Apart from these few people, there were no American rifle and pistol shooters who made a career out of shooting. There just wasn’t that much money offered as a prize. We saw earlier that the winner of a 500 cash entry gun game received the grand total of $ 35 out of the $ 250 in the pot, with the rest of the batter spread across the top 50 spots. And not only the money winners were classified as professionals, but also all the other 450 shooters who were actually out of their own pockets.
The American Sagittarius was a bit confused by all of this, especially when he looked around and saw what was happening in other areas. At the equestrian events, the participants were virtually all military, as few civilians could afford the time or money to train for the event. All members of the US team were military, as was the case with the modern Pentathlon. There was no professional rule in the arts, and shooters watched in amazement as an advertising artist famous for his comic strip at the time won a silver medal for a drawing. The shooter did not object to the participation of the professional military or professional artist. Far from it – he was happy to see high profile competitors at the Games. It was just that the shooter failed to see why he who had tried but never made a nickel out of the shooting should be disqualified.
The shooter couldn’t believe he was classified as a pro, and from the first announcement to the end of the test drives, he wrote in disbelief to the National Rifle Association and the United States Revolver Association, “You don’t really mean what you’re saying, do you?” His confusion was pretty understandable, and although he eventually became convinced that the rule meant what it said, he could never understand the logic behind it.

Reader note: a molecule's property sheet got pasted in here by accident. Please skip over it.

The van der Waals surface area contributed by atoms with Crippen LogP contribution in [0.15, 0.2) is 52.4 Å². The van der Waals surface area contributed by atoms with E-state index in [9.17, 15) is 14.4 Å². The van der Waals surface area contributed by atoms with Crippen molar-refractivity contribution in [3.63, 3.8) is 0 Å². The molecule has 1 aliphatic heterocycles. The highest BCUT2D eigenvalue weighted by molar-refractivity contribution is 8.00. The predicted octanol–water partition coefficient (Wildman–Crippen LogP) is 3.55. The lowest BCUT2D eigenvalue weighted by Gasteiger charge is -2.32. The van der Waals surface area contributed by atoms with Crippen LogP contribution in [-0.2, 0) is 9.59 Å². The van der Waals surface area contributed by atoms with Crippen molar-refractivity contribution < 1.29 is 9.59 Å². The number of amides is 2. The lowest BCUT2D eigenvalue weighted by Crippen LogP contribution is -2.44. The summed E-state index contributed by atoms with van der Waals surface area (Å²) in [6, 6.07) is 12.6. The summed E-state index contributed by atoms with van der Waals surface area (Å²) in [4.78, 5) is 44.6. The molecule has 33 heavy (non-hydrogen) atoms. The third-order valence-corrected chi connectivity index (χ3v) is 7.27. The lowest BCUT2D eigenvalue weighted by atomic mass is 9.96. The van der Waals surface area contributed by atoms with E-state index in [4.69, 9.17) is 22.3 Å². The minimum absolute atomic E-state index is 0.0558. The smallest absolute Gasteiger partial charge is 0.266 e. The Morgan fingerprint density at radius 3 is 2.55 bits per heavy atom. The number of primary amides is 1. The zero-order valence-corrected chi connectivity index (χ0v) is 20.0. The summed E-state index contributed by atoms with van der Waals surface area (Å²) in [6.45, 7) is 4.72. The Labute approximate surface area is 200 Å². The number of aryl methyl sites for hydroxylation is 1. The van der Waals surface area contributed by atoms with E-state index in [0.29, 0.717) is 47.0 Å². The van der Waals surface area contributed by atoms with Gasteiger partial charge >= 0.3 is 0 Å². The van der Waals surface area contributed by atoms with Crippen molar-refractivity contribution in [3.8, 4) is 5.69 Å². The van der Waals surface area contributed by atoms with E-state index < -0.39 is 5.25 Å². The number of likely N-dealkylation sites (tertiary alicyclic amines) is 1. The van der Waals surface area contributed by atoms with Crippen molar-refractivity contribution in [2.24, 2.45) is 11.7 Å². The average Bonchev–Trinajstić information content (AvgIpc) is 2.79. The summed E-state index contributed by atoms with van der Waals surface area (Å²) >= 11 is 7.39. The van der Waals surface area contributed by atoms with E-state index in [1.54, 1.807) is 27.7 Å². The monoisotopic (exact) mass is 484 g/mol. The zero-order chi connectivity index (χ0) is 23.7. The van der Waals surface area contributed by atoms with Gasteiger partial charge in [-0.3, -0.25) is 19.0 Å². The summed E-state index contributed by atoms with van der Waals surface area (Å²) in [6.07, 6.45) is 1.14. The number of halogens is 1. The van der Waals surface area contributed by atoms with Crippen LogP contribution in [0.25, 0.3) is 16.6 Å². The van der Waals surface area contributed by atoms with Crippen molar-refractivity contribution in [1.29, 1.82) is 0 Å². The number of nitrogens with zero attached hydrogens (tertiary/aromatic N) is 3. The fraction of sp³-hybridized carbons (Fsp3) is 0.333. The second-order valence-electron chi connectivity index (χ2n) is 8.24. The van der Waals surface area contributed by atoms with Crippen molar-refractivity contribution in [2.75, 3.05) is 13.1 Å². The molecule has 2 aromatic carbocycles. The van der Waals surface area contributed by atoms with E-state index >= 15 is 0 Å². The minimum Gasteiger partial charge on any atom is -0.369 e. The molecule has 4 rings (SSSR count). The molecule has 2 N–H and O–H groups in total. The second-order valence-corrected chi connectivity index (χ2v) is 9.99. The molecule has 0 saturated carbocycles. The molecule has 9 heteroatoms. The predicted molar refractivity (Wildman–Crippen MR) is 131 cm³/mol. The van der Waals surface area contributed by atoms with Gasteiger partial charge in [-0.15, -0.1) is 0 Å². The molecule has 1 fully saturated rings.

While we were playing the game by exactly the new rules, it seemed that some other nations must have read from another book. The US team officials, experienced hands in the game, found many of the foreign shooters they knew personally or by reputation – and knew that they could not comply with the US interpretation of the amateur rule. Instead of making a fuss about it and possibly violating the shooting game, no protest was made and the matter was silently dropped. Fortunately, more sensible approaches to the problem were developed in later years, and the spirit of the Olympic amateur was retained while the details were adapted to the specifics of the shooting game.
Regardless of the merits of the new amateur rule, the rifle and pistol shooters of 1932 were selected among them. It was very difficult to find shooters with a lot of experience who could qualify, but eventually three shooters were selected for each event.
Prior to 1928, the previous Olympics had included a variety of shooting events, including rifle, pistol, and shotgun. The rifle and pistol activities usually involved matches with very different conditions, and it was possible to demonstrate skills on a wide variety of events. However, in 1932, despite the urge and recommendations of various shooting organizations that the games should include a well-rounded schedule of shooting events, only two games were selected, one for the rifle and one for the pistol.
Part 2 of our sneak peek at the 1932 Los Angeles Olympics is coming soon. Be sure to subscribe to the free Insider newsletter for the latest updates.
Main Photo: The 1932 Summer Olympics logo in Los Angeles, California.